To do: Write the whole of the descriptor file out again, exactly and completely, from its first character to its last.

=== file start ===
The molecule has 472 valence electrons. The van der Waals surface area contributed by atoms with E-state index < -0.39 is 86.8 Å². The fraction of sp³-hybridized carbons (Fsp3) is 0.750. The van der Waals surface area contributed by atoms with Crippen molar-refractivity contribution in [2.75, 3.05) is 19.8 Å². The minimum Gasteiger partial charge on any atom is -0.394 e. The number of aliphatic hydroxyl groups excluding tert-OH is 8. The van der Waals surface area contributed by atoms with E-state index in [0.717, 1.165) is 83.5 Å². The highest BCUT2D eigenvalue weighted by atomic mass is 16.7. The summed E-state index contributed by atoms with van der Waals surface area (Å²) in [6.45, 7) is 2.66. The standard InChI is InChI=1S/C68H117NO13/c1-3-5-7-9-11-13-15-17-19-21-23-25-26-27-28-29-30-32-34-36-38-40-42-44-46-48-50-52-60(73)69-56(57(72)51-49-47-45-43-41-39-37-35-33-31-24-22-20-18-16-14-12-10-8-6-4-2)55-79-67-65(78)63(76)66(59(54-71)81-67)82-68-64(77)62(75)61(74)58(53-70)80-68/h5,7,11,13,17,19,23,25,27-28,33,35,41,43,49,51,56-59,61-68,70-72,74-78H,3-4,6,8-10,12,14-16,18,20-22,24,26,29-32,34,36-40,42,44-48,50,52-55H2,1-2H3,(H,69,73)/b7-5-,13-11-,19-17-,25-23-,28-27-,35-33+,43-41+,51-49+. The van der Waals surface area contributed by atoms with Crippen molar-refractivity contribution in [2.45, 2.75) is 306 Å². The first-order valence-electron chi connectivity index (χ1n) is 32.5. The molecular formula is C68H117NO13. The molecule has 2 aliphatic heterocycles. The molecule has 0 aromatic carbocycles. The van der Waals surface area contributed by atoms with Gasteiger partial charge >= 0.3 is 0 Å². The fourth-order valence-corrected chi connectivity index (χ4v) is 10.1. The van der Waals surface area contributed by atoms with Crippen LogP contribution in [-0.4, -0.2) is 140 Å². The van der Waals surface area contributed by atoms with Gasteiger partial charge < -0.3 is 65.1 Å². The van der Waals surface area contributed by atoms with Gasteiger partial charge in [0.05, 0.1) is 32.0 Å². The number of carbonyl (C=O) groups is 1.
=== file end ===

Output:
The molecule has 472 valence electrons. The van der Waals surface area contributed by atoms with E-state index < -0.39 is 86.8 Å². The fraction of sp³-hybridized carbons (Fsp3) is 0.750. The van der Waals surface area contributed by atoms with Crippen molar-refractivity contribution in [2.75, 3.05) is 19.8 Å². The minimum Gasteiger partial charge on any atom is -0.394 e. The number of aliphatic hydroxyl groups excluding tert-OH is 8. The van der Waals surface area contributed by atoms with E-state index in [0.717, 1.165) is 83.5 Å². The highest BCUT2D eigenvalue weighted by atomic mass is 16.7. The summed E-state index contributed by atoms with van der Waals surface area (Å²) in [6.45, 7) is 2.66. The standard InChI is InChI=1S/C68H117NO13/c1-3-5-7-9-11-13-15-17-19-21-23-25-26-27-28-29-30-32-34-36-38-40-42-44-46-48-50-52-60(73)69-56(57(72)51-49-47-45-43-41-39-37-35-33-31-24-22-20-18-16-14-12-10-8-6-4-2)55-79-67-65(78)63(76)66(59(54-71)81-67)82-68-64(77)62(75)61(74)58(53-70)80-68/h5,7,11,13,17,19,23,25,27-28,33,35,41,43,49,51,56-59,61-68,70-72,74-78H,3-4,6,8-10,12,14-16,18,20-22,24,26,29-32,34,36-40,42,44-48,50,52-55H2,1-2H3,(H,69,73)/b7-5-,13-11-,19-17-,25-23-,28-27-,35-33+,43-41+,51-49+. The van der Waals surface area contributed by atoms with Crippen molar-refractivity contribution in [2.45, 2.75) is 306 Å². The first-order valence-electron chi connectivity index (χ1n) is 32.5. The molecular formula is C68H117NO13. The molecule has 2 aliphatic heterocycles. The molecule has 0 aromatic carbocycles. The van der Waals surface area contributed by atoms with Gasteiger partial charge >= 0.3 is 0 Å². The fourth-order valence-corrected chi connectivity index (χ4v) is 10.1. The van der Waals surface area contributed by atoms with Crippen LogP contribution in [-0.4, -0.2) is 140 Å². The van der Waals surface area contributed by atoms with Gasteiger partial charge < -0.3 is 65.1 Å². The van der Waals surface area contributed by atoms with Gasteiger partial charge in [0.05, 0.1) is 32.0 Å². The number of carbonyl (C=O) groups is 1.